Regarding Mr. Taber: "He's a realistic fellow, he doesn't have his head in the clouds. When he sees a steamroller coming . . . he knows that's the way it's going to be, and he goes on to the next item." He doesn't fight windmills even though he has a strong philosophy of economy. Taber is always for a cut, consistent in philosophy and action.


Remarks of Harry K. Nicholas, Rep. Ostertag's assistant, removed per conditions of the deed of gift, December 14, 1993
Interview with Harold C. Ostertag, Supplement Regarding minority reports: "Well, I don't know why. It's just not a practice on our committee. Usually we're in pretty full agreement on things. Sometimes I don't agree with everything that's in the report. But my disagreement isn't so great that I want a separate expression of views. A disagreement on money isn't like a legislative program--it's a matter of money rather than a difference of philosophy. If it was civil rights or federal aid to education and I didn't agree with the report, that would be a matter of philosophy. I guess that explains it. It's the different nature of the two bills."

"Now, you take these reports. They aren't law. They're just an expression. We sometimes indicate dissatisfaction with the program . . . and it's in the nature of a directive to the agency."

Regarding a cut in civilian personnel of the military: "We think they're top-heavy over there, and that they can do an efficient job with less personnel. That's our judgment. They don't agree; and probably the Senate's over there now, putting some of that damned money back. The Senate always raises. It never cuts. And that's a fact . . . I don't know what they're doing over there. They're probably throwing everything but the kitchen sink in the bill."

Regarding cutting for show and then putting it all right back in the supplemental: "I prevailed on the committee to keep the money in. I said, `I'm sick and tired of cutting this money out and then having to put it back in a supplemental.' When all is said and done, who are we to put ourselves above the administrator in making the estimate as to how much will be needed. . . ? If it's not spent, it's not spent, that's all." He commented on how this kind of a cut looks good on paper--that it looks like a real cut but isn't--this whole comment regarding veterans' pensions.

He sees very little pressure from interest groups on appropriations. "Budget and appropriations are operations in support of the government. It's between the legislators and the administrators, and the public isn't involved--well, they're involved indirectly, but not directly." He cited veterans organizations who make perfunctory statements to the committee, but the committee has to appropriate anyway--it's mandatory.

"We can't put law into an appropriations bill. If we do, it's subject to a point of order. But we can put a limitation on the amount to be spent on certain things. That's legal, and in that way, we can control the flow of money into a program. . . . We control appropriations, but we control programs, too."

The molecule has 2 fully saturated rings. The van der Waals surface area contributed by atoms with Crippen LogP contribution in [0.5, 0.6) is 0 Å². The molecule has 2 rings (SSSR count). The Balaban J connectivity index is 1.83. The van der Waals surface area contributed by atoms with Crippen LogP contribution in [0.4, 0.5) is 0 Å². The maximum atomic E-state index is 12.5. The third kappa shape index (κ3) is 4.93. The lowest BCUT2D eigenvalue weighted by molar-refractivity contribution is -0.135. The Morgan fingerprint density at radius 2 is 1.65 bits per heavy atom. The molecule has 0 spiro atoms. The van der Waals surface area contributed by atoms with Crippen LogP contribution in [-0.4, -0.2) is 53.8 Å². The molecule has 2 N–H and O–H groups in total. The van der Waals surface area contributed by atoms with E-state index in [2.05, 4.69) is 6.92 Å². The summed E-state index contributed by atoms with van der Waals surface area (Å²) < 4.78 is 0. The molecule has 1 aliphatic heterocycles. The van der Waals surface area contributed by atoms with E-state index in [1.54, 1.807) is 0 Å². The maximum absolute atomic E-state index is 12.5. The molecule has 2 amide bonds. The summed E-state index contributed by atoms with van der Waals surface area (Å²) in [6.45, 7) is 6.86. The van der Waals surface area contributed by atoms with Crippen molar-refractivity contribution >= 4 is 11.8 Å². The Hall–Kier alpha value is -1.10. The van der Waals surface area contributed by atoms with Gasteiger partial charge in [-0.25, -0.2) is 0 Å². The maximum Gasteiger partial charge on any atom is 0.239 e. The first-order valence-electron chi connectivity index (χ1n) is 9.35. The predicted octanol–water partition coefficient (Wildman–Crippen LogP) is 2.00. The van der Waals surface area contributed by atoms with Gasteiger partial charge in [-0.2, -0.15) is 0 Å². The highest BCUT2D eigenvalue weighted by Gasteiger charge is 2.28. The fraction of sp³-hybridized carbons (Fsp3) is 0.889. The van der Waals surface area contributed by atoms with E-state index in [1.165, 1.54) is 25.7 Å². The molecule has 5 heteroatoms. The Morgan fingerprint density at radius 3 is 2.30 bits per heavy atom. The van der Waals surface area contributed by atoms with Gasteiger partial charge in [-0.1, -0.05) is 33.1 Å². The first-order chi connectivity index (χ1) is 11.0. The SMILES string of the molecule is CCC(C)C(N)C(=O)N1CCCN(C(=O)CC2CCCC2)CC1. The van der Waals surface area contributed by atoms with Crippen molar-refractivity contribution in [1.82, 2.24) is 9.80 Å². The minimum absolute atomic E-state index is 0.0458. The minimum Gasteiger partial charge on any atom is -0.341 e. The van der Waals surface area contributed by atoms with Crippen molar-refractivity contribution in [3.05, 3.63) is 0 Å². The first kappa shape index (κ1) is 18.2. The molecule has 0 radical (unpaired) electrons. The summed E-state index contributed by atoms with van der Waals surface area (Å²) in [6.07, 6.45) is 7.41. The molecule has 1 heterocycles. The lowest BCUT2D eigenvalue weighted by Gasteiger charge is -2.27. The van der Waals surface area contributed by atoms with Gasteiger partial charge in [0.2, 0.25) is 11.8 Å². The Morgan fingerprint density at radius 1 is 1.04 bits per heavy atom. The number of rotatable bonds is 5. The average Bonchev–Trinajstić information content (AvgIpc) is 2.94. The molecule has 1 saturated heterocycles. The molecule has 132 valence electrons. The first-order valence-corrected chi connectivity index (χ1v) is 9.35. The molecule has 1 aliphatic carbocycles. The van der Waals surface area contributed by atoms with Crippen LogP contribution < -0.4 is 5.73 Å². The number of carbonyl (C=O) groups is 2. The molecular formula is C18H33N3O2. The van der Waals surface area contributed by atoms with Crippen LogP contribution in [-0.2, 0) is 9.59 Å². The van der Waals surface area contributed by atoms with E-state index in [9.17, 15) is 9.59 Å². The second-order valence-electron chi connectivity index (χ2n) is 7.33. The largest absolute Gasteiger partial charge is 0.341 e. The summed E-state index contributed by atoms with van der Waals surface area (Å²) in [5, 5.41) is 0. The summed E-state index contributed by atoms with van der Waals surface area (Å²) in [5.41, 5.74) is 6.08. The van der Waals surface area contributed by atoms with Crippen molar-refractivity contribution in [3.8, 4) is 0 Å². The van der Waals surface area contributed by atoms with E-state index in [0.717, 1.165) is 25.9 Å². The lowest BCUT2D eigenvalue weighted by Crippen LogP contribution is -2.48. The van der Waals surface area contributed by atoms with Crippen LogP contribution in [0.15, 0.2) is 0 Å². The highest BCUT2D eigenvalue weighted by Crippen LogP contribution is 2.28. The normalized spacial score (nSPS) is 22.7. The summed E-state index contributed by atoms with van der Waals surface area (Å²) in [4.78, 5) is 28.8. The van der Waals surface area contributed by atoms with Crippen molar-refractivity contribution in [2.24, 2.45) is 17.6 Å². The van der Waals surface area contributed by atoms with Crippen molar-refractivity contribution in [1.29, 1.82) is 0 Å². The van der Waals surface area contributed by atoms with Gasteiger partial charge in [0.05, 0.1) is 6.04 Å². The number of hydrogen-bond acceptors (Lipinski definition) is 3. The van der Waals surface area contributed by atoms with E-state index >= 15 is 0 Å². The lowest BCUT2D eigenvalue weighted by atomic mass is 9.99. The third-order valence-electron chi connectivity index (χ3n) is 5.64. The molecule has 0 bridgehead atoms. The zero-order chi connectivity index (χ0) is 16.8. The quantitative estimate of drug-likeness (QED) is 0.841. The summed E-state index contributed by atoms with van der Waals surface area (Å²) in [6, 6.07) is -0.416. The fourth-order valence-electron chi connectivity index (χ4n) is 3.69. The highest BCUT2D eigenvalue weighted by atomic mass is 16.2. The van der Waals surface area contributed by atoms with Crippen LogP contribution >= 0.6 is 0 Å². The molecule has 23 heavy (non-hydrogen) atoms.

He talked about jurisdictional disputes with legislative committees, caused sometimes by the use of the limitation technique.

Not a lot of pressure from other members--rivers and harbors are the worst there, he said.

Regarding the Senate in conference: "It's just like a fraternity. You've got all this courtesy business--and it's not party line at all. The Democrats and the Republicans do favors for each other. If one of them wants a special project, they'll throw it in the bill for him. It doesn't make any difference whether he's a Democrat or a Republican, they'll give it to him. They load up the bill with all these special things. That's the trouble we run into in conference. When you try to consider the bill on its merits, you're in a hell of a fix. I've never known the Senate to cut an appropriations bill. They always 'up' appropriations bills. . . . There's going to be a conference on the agriculture bill tomorrow, and I can tell you exactly what's going to be said. [Senator Richard] Russell [D-GA] is going to fight to the end to keep his Georgia projects in there. And he will. But he'll have to give in on some and give the House what it wants. . . . Over there, it's just a fancy game of give and take. They give each other what they want, and everybody takes!" The insert in the middle can be lifted out and the statement made into one. (Put that in your book.) Conference activity is "sugaring off."

Jamie Whitten (D-MS) to Ostertag regarding the agriculture conference and the Cornell research item that Ostertag was interested in: "You know, we'll do all we can, Harold. But it's just thievery and horse trading."

He says that in conference, regarding senators: "They have to look over to their staff and get the answers."